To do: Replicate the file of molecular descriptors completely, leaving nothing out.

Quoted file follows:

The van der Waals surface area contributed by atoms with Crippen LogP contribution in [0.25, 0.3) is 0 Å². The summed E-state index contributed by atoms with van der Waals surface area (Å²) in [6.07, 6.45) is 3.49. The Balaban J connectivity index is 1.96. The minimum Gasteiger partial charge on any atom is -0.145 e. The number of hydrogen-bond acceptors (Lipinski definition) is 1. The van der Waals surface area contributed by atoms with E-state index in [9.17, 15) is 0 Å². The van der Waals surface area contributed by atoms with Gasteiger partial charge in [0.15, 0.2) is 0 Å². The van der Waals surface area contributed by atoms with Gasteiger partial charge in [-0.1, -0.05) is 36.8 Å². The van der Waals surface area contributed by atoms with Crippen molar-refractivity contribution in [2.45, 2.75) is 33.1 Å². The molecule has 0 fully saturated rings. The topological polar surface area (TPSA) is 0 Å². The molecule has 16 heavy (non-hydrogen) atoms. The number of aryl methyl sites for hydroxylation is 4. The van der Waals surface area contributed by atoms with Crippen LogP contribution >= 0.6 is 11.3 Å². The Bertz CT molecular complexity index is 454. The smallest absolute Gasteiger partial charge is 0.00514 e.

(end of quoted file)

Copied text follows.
The van der Waals surface area contributed by atoms with Crippen LogP contribution in [0.25, 0.3) is 0 Å². The summed E-state index contributed by atoms with van der Waals surface area (Å²) in [6.07, 6.45) is 3.49. The Balaban J connectivity index is 1.96. The minimum Gasteiger partial charge on any atom is -0.145 e. The number of hydrogen-bond acceptors (Lipinski definition) is 1. The van der Waals surface area contributed by atoms with E-state index in [9.17, 15) is 0 Å². The van der Waals surface area contributed by atoms with Gasteiger partial charge in [0.15, 0.2) is 0 Å². The van der Waals surface area contributed by atoms with Gasteiger partial charge in [-0.1, -0.05) is 36.8 Å². The van der Waals surface area contributed by atoms with Crippen molar-refractivity contribution in [2.45, 2.75) is 33.1 Å². The molecule has 0 fully saturated rings. The topological polar surface area (TPSA) is 0 Å². The molecule has 16 heavy (non-hydrogen) atoms. The number of aryl methyl sites for hydroxylation is 4. The van der Waals surface area contributed by atoms with Crippen LogP contribution >= 0.6 is 11.3 Å². The Bertz CT molecular complexity index is 454. The smallest absolute Gasteiger partial charge is 0.00514 e.